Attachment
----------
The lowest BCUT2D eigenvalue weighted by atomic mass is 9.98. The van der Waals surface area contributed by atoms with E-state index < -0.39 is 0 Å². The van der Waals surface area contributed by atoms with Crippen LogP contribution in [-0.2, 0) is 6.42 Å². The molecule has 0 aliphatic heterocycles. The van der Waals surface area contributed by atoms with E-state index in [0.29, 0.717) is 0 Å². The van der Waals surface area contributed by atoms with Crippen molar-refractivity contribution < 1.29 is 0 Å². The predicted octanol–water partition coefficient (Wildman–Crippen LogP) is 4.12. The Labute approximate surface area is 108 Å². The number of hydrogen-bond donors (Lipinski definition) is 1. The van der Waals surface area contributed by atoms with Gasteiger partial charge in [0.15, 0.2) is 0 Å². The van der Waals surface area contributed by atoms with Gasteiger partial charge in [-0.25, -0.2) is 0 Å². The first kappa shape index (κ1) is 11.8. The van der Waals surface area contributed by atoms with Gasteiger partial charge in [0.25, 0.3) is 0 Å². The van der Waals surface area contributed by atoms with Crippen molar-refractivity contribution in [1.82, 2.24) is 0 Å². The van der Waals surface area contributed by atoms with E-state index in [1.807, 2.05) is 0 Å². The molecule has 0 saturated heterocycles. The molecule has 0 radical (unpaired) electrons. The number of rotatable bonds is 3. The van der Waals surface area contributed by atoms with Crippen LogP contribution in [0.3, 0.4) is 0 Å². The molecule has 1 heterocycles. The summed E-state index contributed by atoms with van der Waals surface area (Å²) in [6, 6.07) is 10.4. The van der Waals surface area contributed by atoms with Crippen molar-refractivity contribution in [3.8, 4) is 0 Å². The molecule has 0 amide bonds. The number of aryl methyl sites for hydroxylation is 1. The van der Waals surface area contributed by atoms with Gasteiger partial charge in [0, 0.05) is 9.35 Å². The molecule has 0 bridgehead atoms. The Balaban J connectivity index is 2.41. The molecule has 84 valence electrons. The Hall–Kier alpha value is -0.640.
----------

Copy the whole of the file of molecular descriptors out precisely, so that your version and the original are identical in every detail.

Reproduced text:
The lowest BCUT2D eigenvalue weighted by atomic mass is 9.98. The van der Waals surface area contributed by atoms with E-state index < -0.39 is 0 Å². The van der Waals surface area contributed by atoms with Crippen LogP contribution in [-0.2, 0) is 6.42 Å². The molecule has 0 aliphatic heterocycles. The van der Waals surface area contributed by atoms with E-state index in [0.29, 0.717) is 0 Å². The van der Waals surface area contributed by atoms with Crippen molar-refractivity contribution < 1.29 is 0 Å². The predicted octanol–water partition coefficient (Wildman–Crippen LogP) is 4.12. The Labute approximate surface area is 108 Å². The number of hydrogen-bond donors (Lipinski definition) is 1. The van der Waals surface area contributed by atoms with Gasteiger partial charge in [0.15, 0.2) is 0 Å². The van der Waals surface area contributed by atoms with Gasteiger partial charge in [-0.25, -0.2) is 0 Å². The first kappa shape index (κ1) is 11.8. The van der Waals surface area contributed by atoms with Gasteiger partial charge in [0.25, 0.3) is 0 Å². The van der Waals surface area contributed by atoms with Crippen molar-refractivity contribution in [1.82, 2.24) is 0 Å². The van der Waals surface area contributed by atoms with E-state index in [1.807, 2.05) is 0 Å². The molecule has 0 saturated heterocycles. The molecule has 0 radical (unpaired) electrons. The number of rotatable bonds is 3. The van der Waals surface area contributed by atoms with Crippen LogP contribution in [0.3, 0.4) is 0 Å². The molecule has 1 heterocycles. The summed E-state index contributed by atoms with van der Waals surface area (Å²) in [6, 6.07) is 10.4. The van der Waals surface area contributed by atoms with Crippen molar-refractivity contribution in [3.8, 4) is 0 Å². The molecule has 0 amide bonds. The number of aryl methyl sites for hydroxylation is 1. The van der Waals surface area contributed by atoms with Gasteiger partial charge in [0, 0.05) is 9.35 Å². The molecule has 0 bridgehead atoms. The Balaban J connectivity index is 2.41. The molecule has 84 valence electrons. The Hall–Kier alpha value is -0.640.